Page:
When the rumors of Bigfoot's attempt to break the long jump record first hit the monster truck industry, there were just as much questions surrounding it.  Wonders of where the jump would take place, when it would occur, and what all would go into preparing for the jump.

When the venue and date were set, fans and fellow drivers were ready to see if this record could be broken yet again.

At the same time, the biggest question that surrounds this jump is also the one that created some controversy when it was broken two years ago.  When Joe Sylvester, the driver of the Bad Habit Cadillac, broke the original long-jump record in 2010, the setup used in his jump was much different than the one that was used when Dan Runte set the original record in Nashville, Tennessee.

First, the differences in the launch ramps were quite obvious.

When Runte made his jump over the grounded 727 jet, the ramp he used was nearly five-feet at the peak, with the length being just over the average length of a monster truck, approximately 12 feet.  When Sylvester built his ramp, it was longer, taller, and also had a higher angle.  The higher pitch angle for the ramp was added to help compress the suspension in order to get the needed height as well as length.

This difference was certainly obvious when Sylvester made his test jump a few days before and had one of the more destructive and scary tumbles in the industry.  The right-front wheel and tire, along with the assembly, broke off, along with a ruptured fuel tank and numerous tubes broken or bent.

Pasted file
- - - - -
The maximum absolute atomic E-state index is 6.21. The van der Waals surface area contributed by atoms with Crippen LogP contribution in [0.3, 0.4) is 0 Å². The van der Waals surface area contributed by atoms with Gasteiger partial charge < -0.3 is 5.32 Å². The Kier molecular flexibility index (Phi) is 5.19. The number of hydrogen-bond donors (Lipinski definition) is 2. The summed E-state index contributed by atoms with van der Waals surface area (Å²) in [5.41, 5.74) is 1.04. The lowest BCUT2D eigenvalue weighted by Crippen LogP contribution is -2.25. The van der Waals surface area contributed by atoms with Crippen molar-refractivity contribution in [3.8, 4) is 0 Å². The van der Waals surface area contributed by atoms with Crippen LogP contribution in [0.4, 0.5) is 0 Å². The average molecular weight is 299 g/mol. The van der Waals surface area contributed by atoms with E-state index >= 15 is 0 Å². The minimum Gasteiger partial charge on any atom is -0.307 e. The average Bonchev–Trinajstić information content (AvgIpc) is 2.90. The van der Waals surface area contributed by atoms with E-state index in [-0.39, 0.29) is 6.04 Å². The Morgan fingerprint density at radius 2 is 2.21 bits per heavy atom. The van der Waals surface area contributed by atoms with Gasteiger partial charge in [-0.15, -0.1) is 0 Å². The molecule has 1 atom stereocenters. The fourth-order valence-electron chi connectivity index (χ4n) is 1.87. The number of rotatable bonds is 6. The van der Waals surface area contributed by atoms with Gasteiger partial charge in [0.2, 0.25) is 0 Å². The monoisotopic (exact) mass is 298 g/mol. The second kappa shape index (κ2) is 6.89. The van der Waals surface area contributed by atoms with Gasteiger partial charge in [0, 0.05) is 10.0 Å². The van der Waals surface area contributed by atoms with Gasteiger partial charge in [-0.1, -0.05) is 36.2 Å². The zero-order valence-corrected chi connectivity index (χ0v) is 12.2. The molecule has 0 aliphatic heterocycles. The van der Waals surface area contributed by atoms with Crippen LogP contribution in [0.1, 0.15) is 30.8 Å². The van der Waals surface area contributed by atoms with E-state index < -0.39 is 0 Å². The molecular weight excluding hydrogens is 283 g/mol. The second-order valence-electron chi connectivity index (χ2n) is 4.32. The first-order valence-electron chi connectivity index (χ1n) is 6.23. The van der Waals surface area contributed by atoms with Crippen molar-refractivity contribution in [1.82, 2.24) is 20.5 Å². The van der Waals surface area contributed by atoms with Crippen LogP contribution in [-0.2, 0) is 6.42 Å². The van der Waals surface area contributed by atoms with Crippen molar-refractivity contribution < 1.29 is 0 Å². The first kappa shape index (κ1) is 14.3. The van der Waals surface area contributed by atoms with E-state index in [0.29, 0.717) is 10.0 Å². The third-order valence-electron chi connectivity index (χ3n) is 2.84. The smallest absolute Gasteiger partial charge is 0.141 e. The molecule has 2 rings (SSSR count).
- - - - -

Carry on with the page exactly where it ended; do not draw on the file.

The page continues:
When Sylvester got the truck repaired, the body was destroyed and part of the chassis was welded back together.

The second difference between both jumps is actually when the truck lands, as in what they land on.
Runte jumped the 727 jet and landed on a flat surface.  This provided the team with a measuring point that went from the peak of the launch ramp to where the front tires first made contact with the ground.  From that launch ramp, Runte's jump was measured at 202 feet.

Sylvester's jump, on the contrary, utilized a landing ramp, much like that of a motorcycle rider when going for a long jump record.  This was beneficial because it gave Sylvester a slopped landing for his truck, which would fit better with the natural movement of the truck in the air.  Despite the engine being in the back, the natural motion of the truck brings the nose down when on a single jump.  It let's the truck conform better to the landing.

At the same time, it also allows less of a risk of damage when the truck lands after such a jump, especially considering the speed needed.

However, the landing ramp was the biggest question mark in Sylvester's jump, at least when it came to measuring the distance.  On the side of the landing ramp, there was a painted mark of the 202-foot distance.  Video evidence on the jump showed that when the Bad Habit truck landed on the ramp, the front tires were beyond that distance.

When the jump was measured, the length of the jump was measured, according to the video, the jump was measured from the peak of the launch ramp, where the rear tires left the surface, to where the front tires landed.